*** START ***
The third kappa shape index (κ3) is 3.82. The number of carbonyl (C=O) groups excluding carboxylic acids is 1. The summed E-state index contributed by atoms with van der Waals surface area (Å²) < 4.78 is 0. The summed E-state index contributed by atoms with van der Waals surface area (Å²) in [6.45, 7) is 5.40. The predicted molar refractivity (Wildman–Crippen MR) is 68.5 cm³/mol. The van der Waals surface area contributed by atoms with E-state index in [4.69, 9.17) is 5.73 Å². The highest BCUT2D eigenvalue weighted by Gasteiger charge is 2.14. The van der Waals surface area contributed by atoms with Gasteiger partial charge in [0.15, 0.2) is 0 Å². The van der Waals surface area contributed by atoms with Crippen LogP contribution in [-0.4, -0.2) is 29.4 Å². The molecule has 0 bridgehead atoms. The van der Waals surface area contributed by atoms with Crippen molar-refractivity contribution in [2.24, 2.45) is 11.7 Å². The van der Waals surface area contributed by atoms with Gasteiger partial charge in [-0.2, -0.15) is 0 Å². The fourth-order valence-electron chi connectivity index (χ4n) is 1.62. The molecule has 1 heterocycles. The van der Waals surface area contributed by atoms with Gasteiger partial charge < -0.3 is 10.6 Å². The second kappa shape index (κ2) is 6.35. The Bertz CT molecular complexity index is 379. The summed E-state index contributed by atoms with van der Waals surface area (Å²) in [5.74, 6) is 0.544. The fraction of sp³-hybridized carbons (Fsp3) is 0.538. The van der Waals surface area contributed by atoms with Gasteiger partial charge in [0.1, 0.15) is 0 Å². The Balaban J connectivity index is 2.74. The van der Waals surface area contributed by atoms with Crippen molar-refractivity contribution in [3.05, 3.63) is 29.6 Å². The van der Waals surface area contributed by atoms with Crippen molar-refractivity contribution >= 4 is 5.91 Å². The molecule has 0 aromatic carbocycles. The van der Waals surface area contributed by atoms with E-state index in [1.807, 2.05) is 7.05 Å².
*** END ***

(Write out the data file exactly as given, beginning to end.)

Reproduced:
The third kappa shape index (κ3) is 3.82. The number of carbonyl (C=O) groups excluding carboxylic acids is 1. The summed E-state index contributed by atoms with van der Waals surface area (Å²) < 4.78 is 0. The summed E-state index contributed by atoms with van der Waals surface area (Å²) in [6.45, 7) is 5.40. The predicted molar refractivity (Wildman–Crippen MR) is 68.5 cm³/mol. The van der Waals surface area contributed by atoms with E-state index in [4.69, 9.17) is 5.73 Å². The highest BCUT2D eigenvalue weighted by Gasteiger charge is 2.14. The van der Waals surface area contributed by atoms with Gasteiger partial charge in [0.15, 0.2) is 0 Å². The van der Waals surface area contributed by atoms with Crippen LogP contribution in [-0.4, -0.2) is 29.4 Å². The molecule has 0 bridgehead atoms. The van der Waals surface area contributed by atoms with Crippen molar-refractivity contribution in [2.24, 2.45) is 11.7 Å². The van der Waals surface area contributed by atoms with Gasteiger partial charge in [-0.2, -0.15) is 0 Å². The fourth-order valence-electron chi connectivity index (χ4n) is 1.62. The molecule has 1 heterocycles. The van der Waals surface area contributed by atoms with Gasteiger partial charge < -0.3 is 10.6 Å². The second kappa shape index (κ2) is 6.35. The Bertz CT molecular complexity index is 379. The summed E-state index contributed by atoms with van der Waals surface area (Å²) in [5.74, 6) is 0.544. The fraction of sp³-hybridized carbons (Fsp3) is 0.538. The van der Waals surface area contributed by atoms with Gasteiger partial charge in [0.1, 0.15) is 0 Å². The Balaban J connectivity index is 2.74. The van der Waals surface area contributed by atoms with Crippen molar-refractivity contribution in [3.05, 3.63) is 29.6 Å². The van der Waals surface area contributed by atoms with Crippen molar-refractivity contribution >= 4 is 5.91 Å². The molecule has 0 aromatic carbocycles. The van der Waals surface area contributed by atoms with E-state index in [1.807, 2.05) is 7.05 Å².